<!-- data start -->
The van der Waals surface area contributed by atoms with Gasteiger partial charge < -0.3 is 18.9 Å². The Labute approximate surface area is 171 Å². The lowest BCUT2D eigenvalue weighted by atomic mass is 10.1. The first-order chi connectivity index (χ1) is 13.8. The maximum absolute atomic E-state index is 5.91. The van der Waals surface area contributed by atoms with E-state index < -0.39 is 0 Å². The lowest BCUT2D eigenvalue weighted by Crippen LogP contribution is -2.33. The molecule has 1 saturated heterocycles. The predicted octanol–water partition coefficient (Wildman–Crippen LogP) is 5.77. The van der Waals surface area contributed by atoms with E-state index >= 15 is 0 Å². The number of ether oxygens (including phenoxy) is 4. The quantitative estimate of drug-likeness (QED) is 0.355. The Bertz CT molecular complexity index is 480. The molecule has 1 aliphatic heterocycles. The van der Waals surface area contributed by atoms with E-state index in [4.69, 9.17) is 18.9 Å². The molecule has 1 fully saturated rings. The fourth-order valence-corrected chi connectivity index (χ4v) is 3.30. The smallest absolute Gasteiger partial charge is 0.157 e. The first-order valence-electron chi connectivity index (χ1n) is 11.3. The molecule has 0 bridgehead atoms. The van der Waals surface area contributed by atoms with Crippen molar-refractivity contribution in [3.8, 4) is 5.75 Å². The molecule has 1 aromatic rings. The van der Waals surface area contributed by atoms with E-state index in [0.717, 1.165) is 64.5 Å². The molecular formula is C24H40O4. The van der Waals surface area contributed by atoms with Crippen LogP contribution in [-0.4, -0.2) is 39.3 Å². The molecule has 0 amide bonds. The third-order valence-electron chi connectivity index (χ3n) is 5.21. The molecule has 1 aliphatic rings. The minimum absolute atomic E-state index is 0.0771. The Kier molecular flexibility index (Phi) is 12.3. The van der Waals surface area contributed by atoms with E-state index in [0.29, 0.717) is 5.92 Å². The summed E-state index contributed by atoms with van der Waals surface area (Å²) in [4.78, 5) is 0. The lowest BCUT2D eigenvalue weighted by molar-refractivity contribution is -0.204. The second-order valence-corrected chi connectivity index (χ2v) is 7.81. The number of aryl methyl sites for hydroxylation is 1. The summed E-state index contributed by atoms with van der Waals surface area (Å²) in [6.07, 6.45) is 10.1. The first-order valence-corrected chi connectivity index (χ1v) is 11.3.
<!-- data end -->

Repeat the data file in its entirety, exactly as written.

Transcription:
The van der Waals surface area contributed by atoms with Gasteiger partial charge < -0.3 is 18.9 Å². The Labute approximate surface area is 171 Å². The lowest BCUT2D eigenvalue weighted by atomic mass is 10.1. The first-order chi connectivity index (χ1) is 13.8. The maximum absolute atomic E-state index is 5.91. The van der Waals surface area contributed by atoms with E-state index < -0.39 is 0 Å². The lowest BCUT2D eigenvalue weighted by Crippen LogP contribution is -2.33. The molecule has 1 saturated heterocycles. The predicted octanol–water partition coefficient (Wildman–Crippen LogP) is 5.77. The van der Waals surface area contributed by atoms with E-state index >= 15 is 0 Å². The number of ether oxygens (including phenoxy) is 4. The quantitative estimate of drug-likeness (QED) is 0.355. The Bertz CT molecular complexity index is 480. The molecule has 1 aliphatic heterocycles. The van der Waals surface area contributed by atoms with E-state index in [4.69, 9.17) is 18.9 Å². The molecule has 1 fully saturated rings. The fourth-order valence-corrected chi connectivity index (χ4v) is 3.30. The smallest absolute Gasteiger partial charge is 0.157 e. The first-order valence-electron chi connectivity index (χ1n) is 11.3. The molecule has 0 bridgehead atoms. The van der Waals surface area contributed by atoms with Crippen molar-refractivity contribution in [3.8, 4) is 5.75 Å². The molecule has 1 aromatic rings. The van der Waals surface area contributed by atoms with E-state index in [0.717, 1.165) is 64.5 Å². The molecular formula is C24H40O4. The van der Waals surface area contributed by atoms with Crippen LogP contribution in [-0.4, -0.2) is 39.3 Å². The molecule has 0 amide bonds. The third-order valence-electron chi connectivity index (χ3n) is 5.21. The molecule has 1 aliphatic rings. The minimum absolute atomic E-state index is 0.0771. The Kier molecular flexibility index (Phi) is 12.3. The van der Waals surface area contributed by atoms with E-state index in [0.29, 0.717) is 5.92 Å². The summed E-state index contributed by atoms with van der Waals surface area (Å²) in [4.78, 5) is 0. The lowest BCUT2D eigenvalue weighted by molar-refractivity contribution is -0.204. The second-order valence-corrected chi connectivity index (χ2v) is 7.81. The number of aryl methyl sites for hydroxylation is 1. The summed E-state index contributed by atoms with van der Waals surface area (Å²) in [6.07, 6.45) is 10.1. The first-order valence-corrected chi connectivity index (χ1v) is 11.3.